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Facial Paralysis and facial nerve disorders
January 14, 2021

Shining a Light on Facial Paralysis

by Guest Author

A new program at Pacific Neuroscience Institute helps an underserved population.

Facial paralysis can have a painful, debilitating effect—both physically and psychologically. Patients often have problems with eating, drinking, speaking and vision. Many patients feel disfigured, and the inability to smile or control their facial expressions may lead to isolation, depression and other emotional issues.

To provide these patients with the expert, compassionate care they need, Amit Kochhar, MD, has established the new Facial Nerve Disorders Program at Pacific Eye, Ear & Skull Base Center at Pacific Neuroscience Institute. As program director, Dr. Kochhar, who is double-board certified in otolaryngology–head and neck surgery as well as facial plastic and reconstructive surgery, wants to help what he feels is an “underserved patient population.”

Causes & Treatment of Facial Paralysis

Facial nerve damage may be caused by traumatic injury or result from surgery, particularly if it involves removing a tumor that is close to the facial nerve. Dr. Kochhar is one of a few select surgeons who performs complex, microvascular head and neck reconstruction to help these patients achieve better function and appearance—and results they are happy with.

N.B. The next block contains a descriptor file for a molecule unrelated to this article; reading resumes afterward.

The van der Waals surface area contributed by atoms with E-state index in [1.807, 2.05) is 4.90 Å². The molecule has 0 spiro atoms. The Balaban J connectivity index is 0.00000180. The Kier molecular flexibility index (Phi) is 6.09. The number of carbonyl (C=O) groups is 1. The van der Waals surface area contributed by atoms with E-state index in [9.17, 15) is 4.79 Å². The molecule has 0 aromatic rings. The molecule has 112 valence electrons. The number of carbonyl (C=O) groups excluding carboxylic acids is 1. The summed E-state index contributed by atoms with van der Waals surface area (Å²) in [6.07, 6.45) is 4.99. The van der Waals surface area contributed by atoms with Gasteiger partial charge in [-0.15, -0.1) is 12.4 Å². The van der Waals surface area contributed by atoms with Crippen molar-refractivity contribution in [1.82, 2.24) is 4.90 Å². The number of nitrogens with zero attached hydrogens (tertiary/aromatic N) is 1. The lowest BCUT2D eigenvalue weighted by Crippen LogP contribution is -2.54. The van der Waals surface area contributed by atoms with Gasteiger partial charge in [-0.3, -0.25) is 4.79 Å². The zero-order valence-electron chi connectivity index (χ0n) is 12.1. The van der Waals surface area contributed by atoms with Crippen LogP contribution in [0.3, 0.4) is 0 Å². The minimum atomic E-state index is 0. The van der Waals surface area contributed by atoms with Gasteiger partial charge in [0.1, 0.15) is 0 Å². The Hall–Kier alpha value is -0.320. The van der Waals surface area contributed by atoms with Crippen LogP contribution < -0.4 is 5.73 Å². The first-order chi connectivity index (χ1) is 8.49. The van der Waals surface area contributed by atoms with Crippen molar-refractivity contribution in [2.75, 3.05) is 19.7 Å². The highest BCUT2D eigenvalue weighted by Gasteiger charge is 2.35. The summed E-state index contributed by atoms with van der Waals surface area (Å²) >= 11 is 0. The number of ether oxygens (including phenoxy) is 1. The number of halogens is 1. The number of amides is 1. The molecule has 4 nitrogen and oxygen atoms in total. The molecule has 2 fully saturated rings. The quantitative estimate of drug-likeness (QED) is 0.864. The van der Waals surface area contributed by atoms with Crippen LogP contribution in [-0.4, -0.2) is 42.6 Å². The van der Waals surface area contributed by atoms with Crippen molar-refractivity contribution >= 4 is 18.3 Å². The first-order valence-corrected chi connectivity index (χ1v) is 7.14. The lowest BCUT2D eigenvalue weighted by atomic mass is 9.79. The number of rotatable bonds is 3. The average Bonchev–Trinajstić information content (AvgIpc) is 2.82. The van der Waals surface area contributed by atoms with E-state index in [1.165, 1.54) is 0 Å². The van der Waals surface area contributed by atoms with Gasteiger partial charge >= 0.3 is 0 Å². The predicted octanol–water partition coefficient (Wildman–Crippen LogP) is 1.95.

“Data suggests that probably 30% to 40% of patients with facial paralysis who have been deemed ‘cured’ by their physicians still have some underlying disorder that goes unchecked,” says Dr. Kochhar, “often because their physicians don’t take their complaints seriously.”

According to Dr. Kochhar, physician education is key to ensuring these patients receive their desired level of care. “We’ve found that very few doctors understand how to manage facial paralysis—and on the West Coast, very few relative to the people who have it. That’s because most have not received sufficient training.”

“Dr. Kochhar offers a service that not many centers do, which is to take care of patients who have already had damage to the facial nerve,” says Garni Barkhoudarian, MD, chief of PNI’s radiosurgery program. “The necessity to have this type of service for our patients is truly critical.”

Facial Paralysis Bell's Palsy

Facial Nerve Disorders Program Multidisciplinary Approach

Facial nerve disorders can also take other forms. For example, Bell’s palsy—a common form of facial paralysis from which patients typically recover—may result in secondary effects such as incomplete paralysis and synkinesis or involuntary muscle movements. Ramsay Hunt syndrome, or shingles of the face, can also result in facial paralysis that may take many months to recover. For patients with facial nerve disorders, Dr. Kochhar believes a multidisciplinary approach is key to their rehabilitation and the program’s success.

That is precisely why the Facial Nerve Disorders Program engages in a comprehensive approach that may include nonsurgical or surgical treatment, physical, occupational and speech-language therapy and consultations with neurosurgery and neuro-ophthalmology experts at Pacific Neuroscience Institute.